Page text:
Ex-finance Minister's Lawyer: Hirchson Innocent, Won't Weigh Plea Bargain

Hirchson stands accused of embezzling NIS 2.5 million from National Workers Organization, youth movement.

The attorney for former finance minister Abraham Hirchson says his client, who is accused of embezzlement, will not consider a plea bargain. Attorney Yaakov Weinroth said Hirchson believes in his innocence and wants his day in court. He also said he had held no discussions with the State Prosecutor's Office over a plea bargain.

The State Prosecutor's Office declined to comment on the matter.

Hirchson appeared Tuesday in court for his first session before Judge Bracha Ophir-Tom. She addressed the parties: "Don't be shy about talking amongst yourselves"; this statement was taken by some to mean a plea bargain.

However, Weinroth said, "all she wanted to do was streamline the trial. After all, this wouldn't get a modicum of attention if it were heard before attorneys, but as it was in front of all the media, everyone jumped on every word."

Ophir-Tom directed the parties to submit their responses to the indictment by August 15 and enter evidence by August 30. She said she intended to hold the trial continuously in three or four sessions every week.

Hirchson stands accused of embezzling some NIS 2.5 million from the National Workers Organization (NWO) and the nonprofit Noar Yehudi Lemaan Yisrael (NILI) when he was NWO chairman between 1998 and 2005.

NIS 12.3 million was allegedly stolen by other NWO workers who are also defendants in the case.

Hirchon was charged with embezzlement, aggravated bribery, corporate breach of trust, money laundering and falsifying corporate documents.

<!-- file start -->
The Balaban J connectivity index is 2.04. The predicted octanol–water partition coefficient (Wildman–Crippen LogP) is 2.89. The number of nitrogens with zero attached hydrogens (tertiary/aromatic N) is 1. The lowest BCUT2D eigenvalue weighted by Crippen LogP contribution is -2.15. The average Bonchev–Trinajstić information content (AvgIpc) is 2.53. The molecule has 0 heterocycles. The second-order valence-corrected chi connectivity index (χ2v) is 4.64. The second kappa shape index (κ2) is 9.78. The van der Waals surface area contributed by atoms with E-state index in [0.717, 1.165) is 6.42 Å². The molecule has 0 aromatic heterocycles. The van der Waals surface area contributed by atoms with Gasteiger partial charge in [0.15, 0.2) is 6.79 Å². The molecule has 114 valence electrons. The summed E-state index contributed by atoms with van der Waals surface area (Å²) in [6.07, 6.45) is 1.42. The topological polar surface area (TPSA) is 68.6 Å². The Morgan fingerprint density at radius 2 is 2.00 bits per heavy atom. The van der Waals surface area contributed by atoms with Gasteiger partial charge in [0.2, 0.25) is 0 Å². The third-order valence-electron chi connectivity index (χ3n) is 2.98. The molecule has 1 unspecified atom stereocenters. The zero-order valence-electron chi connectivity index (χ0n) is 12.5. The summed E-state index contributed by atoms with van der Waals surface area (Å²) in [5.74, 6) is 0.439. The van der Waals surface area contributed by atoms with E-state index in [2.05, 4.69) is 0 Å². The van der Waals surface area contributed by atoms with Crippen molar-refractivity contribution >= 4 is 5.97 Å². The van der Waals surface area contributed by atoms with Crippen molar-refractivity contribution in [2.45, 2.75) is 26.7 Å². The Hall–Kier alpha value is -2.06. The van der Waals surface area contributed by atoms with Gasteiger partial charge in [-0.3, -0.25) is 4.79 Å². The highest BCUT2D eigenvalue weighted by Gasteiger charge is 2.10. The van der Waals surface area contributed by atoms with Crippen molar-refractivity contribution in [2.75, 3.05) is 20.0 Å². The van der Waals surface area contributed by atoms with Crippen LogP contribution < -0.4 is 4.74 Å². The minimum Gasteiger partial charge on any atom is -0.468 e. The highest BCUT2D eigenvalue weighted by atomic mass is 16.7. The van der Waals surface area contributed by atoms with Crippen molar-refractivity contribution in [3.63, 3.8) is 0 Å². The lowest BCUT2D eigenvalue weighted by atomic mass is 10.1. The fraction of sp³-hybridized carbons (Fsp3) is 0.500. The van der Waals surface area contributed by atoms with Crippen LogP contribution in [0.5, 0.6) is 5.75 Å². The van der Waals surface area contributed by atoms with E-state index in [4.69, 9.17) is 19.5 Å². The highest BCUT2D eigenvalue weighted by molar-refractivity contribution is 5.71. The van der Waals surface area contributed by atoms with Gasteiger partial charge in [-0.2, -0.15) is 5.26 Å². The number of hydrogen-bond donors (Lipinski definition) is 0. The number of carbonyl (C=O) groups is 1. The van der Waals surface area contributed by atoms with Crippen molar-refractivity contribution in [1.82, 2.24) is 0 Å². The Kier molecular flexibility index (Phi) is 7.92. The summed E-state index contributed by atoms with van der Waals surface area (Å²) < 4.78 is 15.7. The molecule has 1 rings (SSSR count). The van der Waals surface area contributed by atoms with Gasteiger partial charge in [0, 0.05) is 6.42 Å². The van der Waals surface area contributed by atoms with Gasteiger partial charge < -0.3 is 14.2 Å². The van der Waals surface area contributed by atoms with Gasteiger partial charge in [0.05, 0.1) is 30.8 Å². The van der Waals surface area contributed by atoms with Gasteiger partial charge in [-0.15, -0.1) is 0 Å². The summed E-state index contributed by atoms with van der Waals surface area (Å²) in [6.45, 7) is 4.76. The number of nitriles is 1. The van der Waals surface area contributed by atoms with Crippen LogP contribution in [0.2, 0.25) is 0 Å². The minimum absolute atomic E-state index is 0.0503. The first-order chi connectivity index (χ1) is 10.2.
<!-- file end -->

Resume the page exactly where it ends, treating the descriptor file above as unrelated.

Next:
The charges against him and the other defendants have been split into two indictments. Hirchson is being charged in the first indictment together with the former director-general of the NWO, Yitzhak Russo; the former NILI accountant, Amatzia Bonner, and Zion Cohen, former manager of the NWO's pension fund.

Russo told the court Tuesday he could not afford an attorney and asked that a public defender be appointed. The state asked the court to hear the case of this group of defendants before a three-judge bench in light of Hirchson's public position, but the court refused.

The second indictment comprises similar charges against defendants who had turned state's witnesses against the accused in the first indictment. The group consists of Zion Cohen's brother, who is the former head of the NWO's financial department, Ovadia Cohen; another brother, David Cohen, who worked as a NILI emissary, and a former worker in the union's accounting department, Ronit Gerti. Blame for the embezzlement of the NIS 12.3 million is planted onOvadia Cohen's shoulders. Of this amount, the largest sum was allegedly given to David Cohen, who was up to his neck in gambling debts.

The parties told Ophira-Tom Tuesday that they did not think the two cases could be heard by the same judge since the accused parties in the second indictment were testifying against the defendants in the first.